California has some of the most strict and most burdensome requirements for Assessment Liens and Notices.  Compounding the problem of the intricate and convoluted law, is the fact that the law is different depending on when the assessment became due as California has modified and amended the law governing assessment liens several times since 2000.  Since, by this point, nearly all delinquent assessments that one would try to recover became due after 2006, we will focus on the law pertaining to that time period and the issues involved.

One of the requirements of California assessment mechanics lien law is that the association must provide an itemized statement of the money owed.  This statement must include the amount of the delinquent assessment, as well as costs of collection, late charges, and interest if any.  The itemized statement of debt must be BOTH provided to the owner of the separate property to be liened at least 30 days prior to the lien being filed (in or attached to the Notice of Intent to Lien), AND filed along with the lien itself.  The failure to comply with either of these requirements could invalidate your lien, either in full or in part, so it is important to “cross your T’s and dot your I’s”.

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Note that Notice must be provided to the owner at least 30 days prior to the lien being filed.  This appears, then, to force the association to know the costs of collection at least 30 days prior to the filing of their lien.  Using a service such as Levelset, with a flat fee structure, could help immeasurably in this respect.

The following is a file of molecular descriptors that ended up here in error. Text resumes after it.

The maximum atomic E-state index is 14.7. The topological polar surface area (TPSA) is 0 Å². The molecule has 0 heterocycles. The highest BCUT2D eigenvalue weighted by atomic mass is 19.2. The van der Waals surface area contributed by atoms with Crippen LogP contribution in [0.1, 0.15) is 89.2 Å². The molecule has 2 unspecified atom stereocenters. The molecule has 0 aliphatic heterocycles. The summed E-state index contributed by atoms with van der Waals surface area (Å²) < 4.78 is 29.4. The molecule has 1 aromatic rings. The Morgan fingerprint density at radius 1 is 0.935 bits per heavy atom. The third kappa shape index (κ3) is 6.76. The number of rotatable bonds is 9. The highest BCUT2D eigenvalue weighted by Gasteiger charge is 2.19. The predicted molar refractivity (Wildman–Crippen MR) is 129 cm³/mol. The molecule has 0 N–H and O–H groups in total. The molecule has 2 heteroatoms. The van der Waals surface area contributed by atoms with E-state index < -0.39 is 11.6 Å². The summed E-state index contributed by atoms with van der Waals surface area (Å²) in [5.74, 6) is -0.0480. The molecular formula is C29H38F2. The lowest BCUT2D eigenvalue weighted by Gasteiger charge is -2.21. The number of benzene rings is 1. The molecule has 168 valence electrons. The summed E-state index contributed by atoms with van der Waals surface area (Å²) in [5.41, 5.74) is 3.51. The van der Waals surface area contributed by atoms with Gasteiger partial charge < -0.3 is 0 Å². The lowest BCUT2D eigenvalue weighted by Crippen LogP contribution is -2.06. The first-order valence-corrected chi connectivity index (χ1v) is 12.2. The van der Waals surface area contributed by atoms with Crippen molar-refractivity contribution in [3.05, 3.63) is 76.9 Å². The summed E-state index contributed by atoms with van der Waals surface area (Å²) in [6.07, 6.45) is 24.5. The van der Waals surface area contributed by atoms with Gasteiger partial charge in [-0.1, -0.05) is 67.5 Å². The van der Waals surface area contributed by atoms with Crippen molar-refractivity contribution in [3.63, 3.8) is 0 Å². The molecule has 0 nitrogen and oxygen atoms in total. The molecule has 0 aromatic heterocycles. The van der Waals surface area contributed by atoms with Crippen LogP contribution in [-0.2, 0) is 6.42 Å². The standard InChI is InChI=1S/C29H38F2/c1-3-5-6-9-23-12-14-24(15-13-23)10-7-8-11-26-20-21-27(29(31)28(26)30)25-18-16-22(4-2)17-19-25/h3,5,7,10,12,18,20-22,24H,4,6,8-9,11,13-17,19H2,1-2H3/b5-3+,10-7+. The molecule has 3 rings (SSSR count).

Finally, also note that California law requires that,

The itemized statement of the charges owed by the owner described in paragraph (2) of subdivision (a) shall be recorded together with the notice of delinquent assessment.  Cal. Civ. Code Sec. 1367.1

The itemized statement of debt must be filed into the records of the county in which the property is located attached to the lien itself.  Further, the language above appears to indicate that the itemized statement filed must be the same as that provided to the owner in the Notice of Intent.

California law is complicated, and any slight mistake may compromise your lien rights. Levelset   can help take the worry out of assessment lien filing by making sure your Notices and Liens are drafted and filed correctly.